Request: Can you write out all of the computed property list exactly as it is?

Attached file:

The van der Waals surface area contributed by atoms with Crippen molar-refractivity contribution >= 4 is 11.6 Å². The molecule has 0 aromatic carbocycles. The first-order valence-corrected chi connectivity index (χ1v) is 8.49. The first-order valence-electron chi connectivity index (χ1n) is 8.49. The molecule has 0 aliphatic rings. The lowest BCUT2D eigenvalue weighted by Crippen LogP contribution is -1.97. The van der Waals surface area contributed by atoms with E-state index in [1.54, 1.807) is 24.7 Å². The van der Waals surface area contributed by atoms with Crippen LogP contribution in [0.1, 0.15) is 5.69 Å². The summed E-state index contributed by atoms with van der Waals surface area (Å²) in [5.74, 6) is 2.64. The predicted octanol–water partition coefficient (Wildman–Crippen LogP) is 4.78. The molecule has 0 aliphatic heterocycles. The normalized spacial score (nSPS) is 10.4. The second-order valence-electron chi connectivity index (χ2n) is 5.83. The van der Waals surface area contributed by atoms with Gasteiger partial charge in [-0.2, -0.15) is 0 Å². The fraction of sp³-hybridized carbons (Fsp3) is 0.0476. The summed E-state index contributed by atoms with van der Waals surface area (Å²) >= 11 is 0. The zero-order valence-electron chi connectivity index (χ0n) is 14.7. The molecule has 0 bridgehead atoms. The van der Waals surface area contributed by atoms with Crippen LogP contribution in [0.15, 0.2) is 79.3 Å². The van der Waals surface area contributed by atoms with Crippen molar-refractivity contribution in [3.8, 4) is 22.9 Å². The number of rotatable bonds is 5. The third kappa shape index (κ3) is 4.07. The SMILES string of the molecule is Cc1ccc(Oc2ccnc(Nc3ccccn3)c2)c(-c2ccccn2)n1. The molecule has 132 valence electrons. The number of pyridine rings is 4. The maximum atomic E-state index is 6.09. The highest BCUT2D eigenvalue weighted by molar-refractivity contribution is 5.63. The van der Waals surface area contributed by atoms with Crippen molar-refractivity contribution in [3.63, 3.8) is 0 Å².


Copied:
The van der Waals surface area contributed by atoms with Crippen molar-refractivity contribution >= 4 is 11.6 Å². The molecule has 0 aromatic carbocycles. The first-order valence-corrected chi connectivity index (χ1v) is 8.49. The first-order valence-electron chi connectivity index (χ1n) is 8.49. The molecule has 0 aliphatic rings. The lowest BCUT2D eigenvalue weighted by Crippen LogP contribution is -1.97. The van der Waals surface area contributed by atoms with E-state index in [1.54, 1.807) is 24.7 Å². The van der Waals surface area contributed by atoms with Crippen LogP contribution in [0.1, 0.15) is 5.69 Å². The summed E-state index contributed by atoms with van der Waals surface area (Å²) in [5.74, 6) is 2.64. The predicted octanol–water partition coefficient (Wildman–Crippen LogP) is 4.78. The molecule has 0 aliphatic heterocycles. The normalized spacial score (nSPS) is 10.4. The second-order valence-electron chi connectivity index (χ2n) is 5.83. The van der Waals surface area contributed by atoms with Gasteiger partial charge in [-0.2, -0.15) is 0 Å². The fraction of sp³-hybridized carbons (Fsp3) is 0.0476. The summed E-state index contributed by atoms with van der Waals surface area (Å²) >= 11 is 0. The zero-order valence-electron chi connectivity index (χ0n) is 14.7. The molecule has 0 bridgehead atoms. The van der Waals surface area contributed by atoms with Crippen LogP contribution in [0.15, 0.2) is 79.3 Å². The van der Waals surface area contributed by atoms with Crippen molar-refractivity contribution in [3.8, 4) is 22.9 Å². The number of rotatable bonds is 5. The third kappa shape index (κ3) is 4.07. The SMILES string of the molecule is Cc1ccc(Oc2ccnc(Nc3ccccn3)c2)c(-c2ccccn2)n1. The molecule has 132 valence electrons. The number of pyridine rings is 4. The maximum atomic E-state index is 6.09. The highest BCUT2D eigenvalue weighted by molar-refractivity contribution is 5.63. The van der Waals surface area contributed by atoms with Crippen molar-refractivity contribution in [3.63, 3.8) is 0 Å².